Causes of CPTSD

The cause of CPTSD  is often related to repeated or prolonged experience of trauma during childhood. Such trauma may include:


This is where the needs of the child are not attended to by a parent or caregiver in various ways.

The child may not receive adequate food or shelter. They may be unsafe physically, or abandoned. Their emotional needs may be neglected, if they are ignored by their parent or caregiver, for example.

The child may not form a secure attachment with their parent or caregiver.

Verbal abuse

Verbal attacks or insults. This can include obvious abuse like shouting, yelling, or calling someone names.

It can also include more covert verbal abuse, such as saying things that makes the child or individual believe that they are bad or worthless.

Emotional abuse

Emotional abuse refers to a child being deliberately made to feel wrong, bad, not good-enough, or blamed for things they did not do or had no control over.  

The child may be made to feel scared, humiliated, or ignored.

Sexual abuse

This can include physical assault, exposure to pornographic material, sexualized language about body parts, sexual grooming, or being forced to become a sex worker, for example.

Physical abuse

Any kind of violence directed at a child, such as hitting, punching, or pushing is damaging. Situations where a child is a witness to domestic violence in the home, such as between parents, are also traumatic.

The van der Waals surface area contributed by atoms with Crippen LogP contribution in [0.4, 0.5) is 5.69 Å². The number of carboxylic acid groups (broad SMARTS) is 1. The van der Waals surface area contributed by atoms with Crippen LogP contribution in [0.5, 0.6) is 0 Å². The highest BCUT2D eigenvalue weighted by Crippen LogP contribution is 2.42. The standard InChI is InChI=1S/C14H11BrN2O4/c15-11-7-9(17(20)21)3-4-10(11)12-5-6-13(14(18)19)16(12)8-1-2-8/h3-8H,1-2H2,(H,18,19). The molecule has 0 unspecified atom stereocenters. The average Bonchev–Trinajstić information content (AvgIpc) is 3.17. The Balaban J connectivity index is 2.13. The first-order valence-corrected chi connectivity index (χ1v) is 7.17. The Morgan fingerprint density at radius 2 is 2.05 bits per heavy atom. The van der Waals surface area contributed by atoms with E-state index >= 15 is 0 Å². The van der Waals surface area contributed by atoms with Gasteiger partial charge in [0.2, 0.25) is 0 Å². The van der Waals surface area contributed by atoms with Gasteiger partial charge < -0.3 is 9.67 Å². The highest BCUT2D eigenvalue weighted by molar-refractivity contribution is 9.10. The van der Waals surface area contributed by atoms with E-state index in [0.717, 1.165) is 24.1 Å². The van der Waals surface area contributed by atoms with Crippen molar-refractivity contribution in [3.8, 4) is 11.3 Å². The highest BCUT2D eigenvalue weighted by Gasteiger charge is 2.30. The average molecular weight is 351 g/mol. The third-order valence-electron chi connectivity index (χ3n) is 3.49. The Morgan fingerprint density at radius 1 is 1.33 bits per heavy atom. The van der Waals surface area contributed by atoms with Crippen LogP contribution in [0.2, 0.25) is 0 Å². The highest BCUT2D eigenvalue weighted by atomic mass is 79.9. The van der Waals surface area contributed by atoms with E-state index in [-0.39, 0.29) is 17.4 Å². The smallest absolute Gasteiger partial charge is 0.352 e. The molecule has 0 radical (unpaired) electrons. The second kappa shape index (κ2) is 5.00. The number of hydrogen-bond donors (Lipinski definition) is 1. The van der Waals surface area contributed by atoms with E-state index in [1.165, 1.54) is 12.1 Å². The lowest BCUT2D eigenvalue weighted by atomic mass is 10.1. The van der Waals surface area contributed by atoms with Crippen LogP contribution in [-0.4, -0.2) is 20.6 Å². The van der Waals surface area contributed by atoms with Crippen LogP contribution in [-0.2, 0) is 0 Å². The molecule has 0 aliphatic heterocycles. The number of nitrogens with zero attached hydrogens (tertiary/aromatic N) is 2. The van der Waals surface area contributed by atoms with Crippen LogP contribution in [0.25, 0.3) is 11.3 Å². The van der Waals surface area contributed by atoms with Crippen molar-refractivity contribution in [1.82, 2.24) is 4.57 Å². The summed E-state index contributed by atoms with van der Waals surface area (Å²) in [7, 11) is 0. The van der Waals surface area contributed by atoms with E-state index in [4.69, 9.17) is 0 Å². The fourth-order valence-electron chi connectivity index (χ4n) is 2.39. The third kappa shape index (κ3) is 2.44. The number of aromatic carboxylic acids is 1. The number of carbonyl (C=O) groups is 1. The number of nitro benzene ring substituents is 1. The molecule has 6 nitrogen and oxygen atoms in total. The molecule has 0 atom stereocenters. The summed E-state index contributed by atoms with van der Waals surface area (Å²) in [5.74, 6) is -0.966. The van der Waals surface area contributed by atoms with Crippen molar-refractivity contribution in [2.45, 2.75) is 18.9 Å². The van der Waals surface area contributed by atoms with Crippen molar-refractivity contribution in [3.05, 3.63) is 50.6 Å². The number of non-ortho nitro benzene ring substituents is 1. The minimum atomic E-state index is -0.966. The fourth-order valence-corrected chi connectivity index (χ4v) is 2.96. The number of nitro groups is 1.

Symptoms of CPTSD

As mentioned above, the symptoms of CPTSD often has overlap with PTSD, as well as additional symptoms unique to the condition.

Below, symptoms are classified as specific to CPTSD, those that also apply to PTSD, as well as often-associated (co-morbid) mental health symptoms:

Symptoms specific to CPTSD

Symptoms that also apply to PTSD

Associated mental health symptoms and conditions often experienced alongside CPTSD

What to do if you’re experiencing symptoms of CPTSD

There are several treatment options for CPTSD, and it’s best to select one that has been developed specifically with trauma in mind.

Some people find that the treatments available for PTSD are helpful, while others will benefit from longer-term therapy. You may consider a combination of the following treatment options:

Sensorimotor therapy

Sensorimotor is a body-centered talk therapy that helps attend to the body’s sensations and responses of the stored trauma memories.

Mindfulness and self-compassion techniques

Working with a therapist or other provider who is versed in mindfulness practices can help clients ground and gently attend to the memories or sensations or feelings of the trauma.